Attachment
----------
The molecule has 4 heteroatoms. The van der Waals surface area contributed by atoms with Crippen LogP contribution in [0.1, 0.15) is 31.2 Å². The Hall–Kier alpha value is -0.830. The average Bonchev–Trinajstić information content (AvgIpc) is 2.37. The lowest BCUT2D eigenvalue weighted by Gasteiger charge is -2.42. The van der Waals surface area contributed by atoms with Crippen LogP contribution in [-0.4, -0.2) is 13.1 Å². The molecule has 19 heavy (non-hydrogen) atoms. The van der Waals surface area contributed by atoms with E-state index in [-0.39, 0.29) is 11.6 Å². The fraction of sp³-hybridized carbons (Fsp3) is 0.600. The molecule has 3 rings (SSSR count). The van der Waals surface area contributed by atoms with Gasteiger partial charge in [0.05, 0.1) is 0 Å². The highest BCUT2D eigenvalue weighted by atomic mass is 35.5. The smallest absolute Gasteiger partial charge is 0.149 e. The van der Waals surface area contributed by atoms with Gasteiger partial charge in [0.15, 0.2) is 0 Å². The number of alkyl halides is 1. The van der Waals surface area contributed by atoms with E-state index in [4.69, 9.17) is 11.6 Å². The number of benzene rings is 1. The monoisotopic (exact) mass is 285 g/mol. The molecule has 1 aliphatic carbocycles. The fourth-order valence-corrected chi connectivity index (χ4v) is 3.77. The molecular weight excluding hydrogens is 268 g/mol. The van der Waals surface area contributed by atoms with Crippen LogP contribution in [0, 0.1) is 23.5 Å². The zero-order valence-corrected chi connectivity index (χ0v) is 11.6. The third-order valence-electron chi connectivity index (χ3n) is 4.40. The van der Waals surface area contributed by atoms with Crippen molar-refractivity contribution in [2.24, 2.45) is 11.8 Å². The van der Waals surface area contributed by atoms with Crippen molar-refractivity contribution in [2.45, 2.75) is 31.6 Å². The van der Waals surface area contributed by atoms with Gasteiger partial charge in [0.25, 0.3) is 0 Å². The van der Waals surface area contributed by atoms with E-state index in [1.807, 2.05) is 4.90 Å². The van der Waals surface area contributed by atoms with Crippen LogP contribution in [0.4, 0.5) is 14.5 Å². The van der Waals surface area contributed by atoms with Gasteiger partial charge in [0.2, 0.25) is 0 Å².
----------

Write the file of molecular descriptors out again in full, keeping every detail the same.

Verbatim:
The molecule has 4 heteroatoms. The van der Waals surface area contributed by atoms with Crippen LogP contribution in [0.1, 0.15) is 31.2 Å². The Hall–Kier alpha value is -0.830. The average Bonchev–Trinajstić information content (AvgIpc) is 2.37. The lowest BCUT2D eigenvalue weighted by Gasteiger charge is -2.42. The van der Waals surface area contributed by atoms with Crippen LogP contribution in [-0.4, -0.2) is 13.1 Å². The molecule has 19 heavy (non-hydrogen) atoms. The van der Waals surface area contributed by atoms with E-state index in [-0.39, 0.29) is 11.6 Å². The fraction of sp³-hybridized carbons (Fsp3) is 0.600. The molecule has 3 rings (SSSR count). The van der Waals surface area contributed by atoms with Gasteiger partial charge in [0.05, 0.1) is 0 Å². The highest BCUT2D eigenvalue weighted by atomic mass is 35.5. The smallest absolute Gasteiger partial charge is 0.149 e. The van der Waals surface area contributed by atoms with Gasteiger partial charge in [0.15, 0.2) is 0 Å². The number of alkyl halides is 1. The van der Waals surface area contributed by atoms with E-state index in [4.69, 9.17) is 11.6 Å². The number of benzene rings is 1. The monoisotopic (exact) mass is 285 g/mol. The molecule has 1 aliphatic carbocycles. The fourth-order valence-corrected chi connectivity index (χ4v) is 3.77. The molecular weight excluding hydrogens is 268 g/mol. The van der Waals surface area contributed by atoms with Crippen LogP contribution in [0, 0.1) is 23.5 Å². The zero-order valence-corrected chi connectivity index (χ0v) is 11.6. The third-order valence-electron chi connectivity index (χ3n) is 4.40. The van der Waals surface area contributed by atoms with Crippen molar-refractivity contribution in [2.24, 2.45) is 11.8 Å². The van der Waals surface area contributed by atoms with Crippen molar-refractivity contribution in [2.45, 2.75) is 31.6 Å². The van der Waals surface area contributed by atoms with Gasteiger partial charge in [0.25, 0.3) is 0 Å². The van der Waals surface area contributed by atoms with E-state index in [1.807, 2.05) is 4.90 Å². The van der Waals surface area contributed by atoms with Crippen LogP contribution in [0.4, 0.5) is 14.5 Å². The van der Waals surface area contributed by atoms with Gasteiger partial charge in [0.2, 0.25) is 0 Å².